07/10/2013 04:12 EDT | Updated 09/09/2013 05:12 EDT

Five conspirators await sentencing for plotting to murder gang rivals

VANCOUVER - Five men who admitted to murder conspiracy charges for their roles in a lengthy Metro Vancouver gang war are facing 11 to 14 years behind bars when a B.C. Supreme Court judge sentences them next week.

Justice Janice Dillon accepted a joint sentencing submission from Crown and defence lawyers Wednesday, and reserved her decision until next Monday for the five men linked to the United Nations crime gang.

Yong Sung John Lee, Dilun Heng, Barzan Tilli-Choli, Karwan Ahmet Saed and Ion Kroitoru were arrested in 2009. All five pleaded guilty to conspiring to murder rival gang members the Bacon brothers and their associates earlier this week.

An agreed statement of facts presented in court outlined multiple attempts by the five men and others to murder Jamie, Jarrod and Jonathan Bacon and three of their associates.

At one point rewards were even posted by the UN gang leaders for the deaths of each of the brothers, reaching a peak of $300,000 for Jamie's death, the statement said.

The court documents said the turf war between the UN gang and the Bacon Red Scorpion group began around 2006, and escalated in 2007 after UN gang leader Clay Roueche was shot at by one of the Bacon brothers' associates.

On Wednesday, Kroitoru's lawyer John Turner appeared to downplay his client's involvement in the gang conflict in 2008 and 2009, telling reporters outside the courthouse that Kroitoru was never a gang member.

He also described Kroitoru, a former actor and wrestler, as someone who "fell into a life of crime" and who hopes to turn his life around after his time in prison.

"It was his own decision to go into the sort of lifestyle that he was involved in," Turner said.

"Of course, now he's got these young children and they don't have a father. He's planning on, when he gets out, to try and go on the straight and narrow … and be the proper father that he hasn't been for a long time."

According to court documents, Kroitoru travelled to Montreal in April 2008 with Roueche and Saed to attend an Ultimate Fighting Championship match because the Bacon brothers and their associates — referred to as "those goofs" — were expected to be in the city.

Approximately 50 UN gang members and 50 of their associates were in Montreal, and a killer was hired to take out the Bacon brothers, the statement said.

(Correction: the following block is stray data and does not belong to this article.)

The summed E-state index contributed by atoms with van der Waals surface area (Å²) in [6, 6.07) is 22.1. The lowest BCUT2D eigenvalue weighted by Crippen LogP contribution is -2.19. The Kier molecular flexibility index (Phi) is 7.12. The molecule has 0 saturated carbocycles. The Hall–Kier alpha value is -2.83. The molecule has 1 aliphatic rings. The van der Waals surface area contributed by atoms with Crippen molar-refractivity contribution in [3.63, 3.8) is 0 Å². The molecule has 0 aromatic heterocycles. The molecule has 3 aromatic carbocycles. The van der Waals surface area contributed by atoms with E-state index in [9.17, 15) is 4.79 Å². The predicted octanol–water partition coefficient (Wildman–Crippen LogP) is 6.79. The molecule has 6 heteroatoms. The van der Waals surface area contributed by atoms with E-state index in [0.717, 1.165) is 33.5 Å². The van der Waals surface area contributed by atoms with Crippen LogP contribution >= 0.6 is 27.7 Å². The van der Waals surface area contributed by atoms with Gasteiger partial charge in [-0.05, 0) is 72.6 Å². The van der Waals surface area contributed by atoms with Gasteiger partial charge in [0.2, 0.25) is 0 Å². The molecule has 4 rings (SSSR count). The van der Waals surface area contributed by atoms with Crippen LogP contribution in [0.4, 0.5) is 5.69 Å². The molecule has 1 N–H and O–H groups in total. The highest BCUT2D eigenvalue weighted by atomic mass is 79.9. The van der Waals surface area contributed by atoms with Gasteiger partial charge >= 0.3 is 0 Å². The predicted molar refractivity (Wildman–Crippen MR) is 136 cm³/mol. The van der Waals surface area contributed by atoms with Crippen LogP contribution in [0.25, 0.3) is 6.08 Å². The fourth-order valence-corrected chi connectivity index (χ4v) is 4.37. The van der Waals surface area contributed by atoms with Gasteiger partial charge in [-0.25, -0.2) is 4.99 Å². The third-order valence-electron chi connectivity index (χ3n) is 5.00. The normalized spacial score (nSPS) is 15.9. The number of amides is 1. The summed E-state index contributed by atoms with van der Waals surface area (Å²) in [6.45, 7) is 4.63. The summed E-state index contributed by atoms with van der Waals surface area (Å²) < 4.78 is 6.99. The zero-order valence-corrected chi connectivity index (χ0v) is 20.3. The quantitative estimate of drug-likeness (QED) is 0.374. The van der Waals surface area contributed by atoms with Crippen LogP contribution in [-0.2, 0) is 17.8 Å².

However, the hitman, who cannot be named due to a court-ordered publication ban, could not get the job done because he couldn't find the three brothers.

Conversations between Roueche and Kroitoru in their hotel were intercepted by the police.

Speaking to Roueche, Kroitoru appeared frustrated that the hitman, whom he recommended, was unsuccessful, the court documents said.

A transcript quoted Kroitoru telling Roueche that he told the hitman, "Just get this job done. You're making me look bad."

The document said Kroitoru told Roueche that it wasn't easy to locate the Bacon Brothers, but, "We got to get these guys anyway. Got to get them — got to take them out Dawg. They're, they're a thorn in your side, eh?"

On Wednesday, each of the five men were given an opportunity to speak. Two of them thanked the court, including Saed, who also apologized to his family.

As a result of the plea agreement, the Crown will not proceed with murder and attempted murder charges against the five men for the fatal shooting of a stereo installer in 2008.

Jonathan Barber was killed while driving a car that belonged to Jonathan Bacon, the eldest of the Bacon brothers who was fatally shot in Kelowna in 2011. Barber's girlfriend, who was following Barber in her own car, was wounded in the shooting.

Earlier this year, Daniel Russell of the UN gang pleaded guilty to manslaughter for his role in Barber's death, as well as to a murder conspiracy charge.

Crown prosecutor Ralph Keefer said the five men's guilty pleas are a significant step in addressing the gang violence that gripped the Vancouver area several years ago.

All five will receive credit for time already spent behind bars.